In the large shopping mall, the little boy kept tugging at my sleeve insisting that I buy a beer. “It’s only 50-cents. Please,I want beer.” I repeatedly told him, “No, I cannot buy you a beer.” The boy said, “One last time, beer here, only 50-cents.” Then he pointed at a root beer stand a few steps away from us.
I sometimes have peculiar mini-dreams like the one described above. In this case, the little boy was a Chinese kindergartner who was my adopted son. In the dream, this was a given quality because my dream-self felt deep love and the need to protect the boy from harm because he was close family.
I suppose there might be a few different interpretations of this dream. First of all, I do not have a son, adopted or otherwise. Maybe having a son in a vision was a way to help me remember the dream. Who knows? The other aspect of the dream was the nagging feeling of the misunderstanding about the beer.
Perhaps the dream was just an amusing reminder that I need to be aware of and admit my misunderstandings. At the very least, the dream about misunderstanding is worth pondering for awhile.
During the past month, I’ve been trying to lock in better comprehension of the Russian language by inching through a Russian language edition of Leo Tolstoy’s Anna Karenina. Due to the fact that I probably do not have even a first grade level of Russian skills I refer frequently to a Russian/English dictionary plus an English language version of Tolstoy’s book.
Needless to say, this will probably be a very long-term project because reading and checking even one page of the book can take over an hour. Right now, my goal is to eventually read one chapter. It might be smarter to read a grade school level Russian book, but I don’t have one of those nor one with an English language equivalent.
As is the case when translating from one language to your mother tongue, misinterpretations frequently spring up. There are the matters of sentence structure and grammatical rules. There is also the fact that in many instances there are words that have no exact equivalent in English. This is why translation is as much an art as it is a skill. If someone has only rudimentary translation skills, gross misunderstandings can crop up quickly.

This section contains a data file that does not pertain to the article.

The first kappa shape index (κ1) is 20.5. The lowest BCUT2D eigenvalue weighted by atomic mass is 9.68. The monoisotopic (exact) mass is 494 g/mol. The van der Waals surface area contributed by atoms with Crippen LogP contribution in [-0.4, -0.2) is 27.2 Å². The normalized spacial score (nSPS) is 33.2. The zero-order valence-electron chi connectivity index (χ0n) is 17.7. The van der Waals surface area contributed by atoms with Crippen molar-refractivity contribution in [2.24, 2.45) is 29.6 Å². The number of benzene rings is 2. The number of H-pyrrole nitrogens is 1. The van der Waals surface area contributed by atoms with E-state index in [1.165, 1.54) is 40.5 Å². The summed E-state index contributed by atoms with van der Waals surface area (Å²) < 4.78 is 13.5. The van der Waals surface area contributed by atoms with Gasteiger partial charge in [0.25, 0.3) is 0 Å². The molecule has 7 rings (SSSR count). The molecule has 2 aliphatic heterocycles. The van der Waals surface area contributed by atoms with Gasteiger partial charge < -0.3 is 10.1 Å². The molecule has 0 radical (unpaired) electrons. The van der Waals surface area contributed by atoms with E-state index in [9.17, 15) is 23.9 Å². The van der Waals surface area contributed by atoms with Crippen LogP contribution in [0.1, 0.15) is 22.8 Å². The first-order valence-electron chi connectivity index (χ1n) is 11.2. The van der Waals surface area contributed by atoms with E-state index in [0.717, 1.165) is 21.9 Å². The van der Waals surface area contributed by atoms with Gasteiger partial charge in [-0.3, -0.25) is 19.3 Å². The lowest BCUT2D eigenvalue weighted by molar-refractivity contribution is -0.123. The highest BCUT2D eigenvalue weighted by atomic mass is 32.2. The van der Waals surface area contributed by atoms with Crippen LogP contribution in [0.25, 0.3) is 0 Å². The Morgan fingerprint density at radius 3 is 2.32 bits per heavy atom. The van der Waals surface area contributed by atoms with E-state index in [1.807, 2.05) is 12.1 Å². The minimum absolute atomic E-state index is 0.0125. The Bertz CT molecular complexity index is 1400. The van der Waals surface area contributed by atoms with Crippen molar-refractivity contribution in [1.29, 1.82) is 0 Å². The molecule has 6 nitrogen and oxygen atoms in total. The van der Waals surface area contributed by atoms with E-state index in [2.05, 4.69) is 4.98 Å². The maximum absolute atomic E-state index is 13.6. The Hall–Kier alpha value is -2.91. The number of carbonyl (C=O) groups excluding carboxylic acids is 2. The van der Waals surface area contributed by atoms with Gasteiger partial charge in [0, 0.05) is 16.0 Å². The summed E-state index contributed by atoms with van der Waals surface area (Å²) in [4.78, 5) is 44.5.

The reason why I consult the English copy of Anna Karenina after reading a paragraph of the Russian story, is that if a person only converts Russian words to English words with a dictionary, the English version paragraph is confusing. I could easily become frustrated and misunderstand the gist of Tolstoy’s story. On the other hand, the struggle to overcome potential misunderstandings in this work of literature makes it a good language study tool.
Often times when a new acquaintance discovers that I’m studying Russian, they misunderstand the reasons for my interest. Their usual assumption is that I somehow approve of the geopolitical policies of the Kremlin. Of course, I do not. The main reason the Russian language fascinates me is cultural. I also love the appearance of the Cyrillic alphabet and the tonal qualities of the spoken language. To me, the Russian language is a thing of stunning beauty. It is also a key to the better understanding of Russian culture.
It’s important to remember that misunderstanding of meaning happens more frequently between native speakers of a language than between people who have different native languages. Even with two close friends who both speak English, misunderstandings often happen. It’s almost miraculous that we are able to communicate with a minimum of misunderstanding. What is ironic is when we remember that understanding that misunderstanding is a common feature of human interaction. This can deepen our level of compassion.